lookit, looky

My morning names a few days ago: surprising places the verb look has gone.

To come: the story of these items, from the OED. The related stories of some uses of say and like. All having moved from relatively concrete to much more abstract uses, serving discourse functions of various kinds.

lookit. From OED3 March 2015 (latest online revision Sept. 2019):

verb lookit [etymology < look at]: colloquial (originally and chiefly U.S.). In imperative or optative use.

1. intransitive. Used to direct or draw attention, esp. to what one is about to say [1st cite 1907, in Billboard: Lookit! Burlesque Jokes.]

(#1) A James Thurber cartoon on class and gender — from my LLog posting of 7/30/12: “Thurber and the sexes: the cartoons”

2. transitive. To look at (a person or thing). [1st cite 1908; representative cite from 1968, in Hailey’s novel Airport: At an adjoining table, a woman said loudly, ‘Geez! Lookit the time!’]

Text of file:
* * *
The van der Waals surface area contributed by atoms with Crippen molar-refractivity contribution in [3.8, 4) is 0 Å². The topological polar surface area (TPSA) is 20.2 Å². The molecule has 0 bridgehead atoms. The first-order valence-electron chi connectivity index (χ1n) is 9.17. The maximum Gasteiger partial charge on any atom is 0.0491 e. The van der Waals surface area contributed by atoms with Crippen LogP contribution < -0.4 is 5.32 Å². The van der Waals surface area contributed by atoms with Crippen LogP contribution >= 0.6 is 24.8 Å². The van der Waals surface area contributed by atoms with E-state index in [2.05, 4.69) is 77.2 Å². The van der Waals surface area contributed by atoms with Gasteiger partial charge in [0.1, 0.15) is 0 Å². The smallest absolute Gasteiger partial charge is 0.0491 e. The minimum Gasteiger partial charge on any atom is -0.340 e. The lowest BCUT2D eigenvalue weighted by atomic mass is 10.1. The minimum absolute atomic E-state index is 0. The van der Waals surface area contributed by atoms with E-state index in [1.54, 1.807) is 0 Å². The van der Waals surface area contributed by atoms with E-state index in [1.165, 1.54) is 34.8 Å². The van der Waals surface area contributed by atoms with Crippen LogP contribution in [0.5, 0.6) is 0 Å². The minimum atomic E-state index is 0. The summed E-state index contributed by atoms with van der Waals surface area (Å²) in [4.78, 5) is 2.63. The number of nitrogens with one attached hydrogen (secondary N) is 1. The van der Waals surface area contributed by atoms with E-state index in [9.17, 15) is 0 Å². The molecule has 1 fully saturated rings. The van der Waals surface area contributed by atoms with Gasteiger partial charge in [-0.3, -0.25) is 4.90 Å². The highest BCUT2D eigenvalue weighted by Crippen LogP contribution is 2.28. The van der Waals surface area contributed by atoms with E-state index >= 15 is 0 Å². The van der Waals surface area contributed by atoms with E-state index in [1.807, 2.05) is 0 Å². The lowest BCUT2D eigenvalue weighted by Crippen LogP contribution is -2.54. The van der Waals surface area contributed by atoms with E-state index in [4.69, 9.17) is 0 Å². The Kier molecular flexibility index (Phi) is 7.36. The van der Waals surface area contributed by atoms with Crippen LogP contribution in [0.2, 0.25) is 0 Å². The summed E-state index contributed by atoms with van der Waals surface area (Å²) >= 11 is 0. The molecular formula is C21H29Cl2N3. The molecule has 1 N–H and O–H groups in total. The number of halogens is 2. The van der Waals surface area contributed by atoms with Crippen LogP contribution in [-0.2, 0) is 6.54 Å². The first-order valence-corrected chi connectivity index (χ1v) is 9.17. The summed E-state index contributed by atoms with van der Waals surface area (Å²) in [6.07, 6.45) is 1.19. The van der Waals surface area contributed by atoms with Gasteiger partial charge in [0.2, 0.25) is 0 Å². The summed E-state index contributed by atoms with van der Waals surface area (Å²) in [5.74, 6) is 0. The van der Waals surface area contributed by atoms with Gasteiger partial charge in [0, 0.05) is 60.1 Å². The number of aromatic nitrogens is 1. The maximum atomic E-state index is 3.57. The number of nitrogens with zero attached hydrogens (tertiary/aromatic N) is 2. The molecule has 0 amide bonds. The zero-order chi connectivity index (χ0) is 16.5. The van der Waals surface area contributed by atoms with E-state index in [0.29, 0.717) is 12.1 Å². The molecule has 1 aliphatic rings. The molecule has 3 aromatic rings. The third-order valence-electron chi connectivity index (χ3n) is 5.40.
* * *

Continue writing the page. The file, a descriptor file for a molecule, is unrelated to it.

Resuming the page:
looky (and its variants). From OED3 March 2015 (latest online revision Dec. 2020):

verb looky [common variants look’ee, lookee, lookey, looka] [etymology < look ye]: regional and colloquial. Chiefly in imperative. Used to draw or direct attention; ‘see’, ‘observe’, ‘take note’.

1. a. intransitive. With implied or explicit reference to a person or object, or to what one is about to say. In later use U.S. [cites from 1663; 2007 cite: Looky,looky, looky, what a horse.]

b. intransitive More emphatically looky here (also look-a-here). Also as a rebuke, or introducing a protest, reprimand, order, etc. … Chiefly U.S. (rare before mid 19th cent.) [1st cite 1736; 1925 E. O’Neill Desire under Elms i. ii. 20 Looky here! Ye’d oughtn’t t’ said that, Eben.]

(#2) A characteristic expression of the Looney Tunes cartoon character Foghorn Leghorn; see my 1/21/20 posting on this blog, “It’s a metaphor, son”, with a section on Foghorn

2. transitive. U.S. With interrogative clause as object. [1st cite 1900; 1946 Billboard 21 Dec. 57/2 (advt.) Looky what I got!]

Among the uses of say. From NOAD: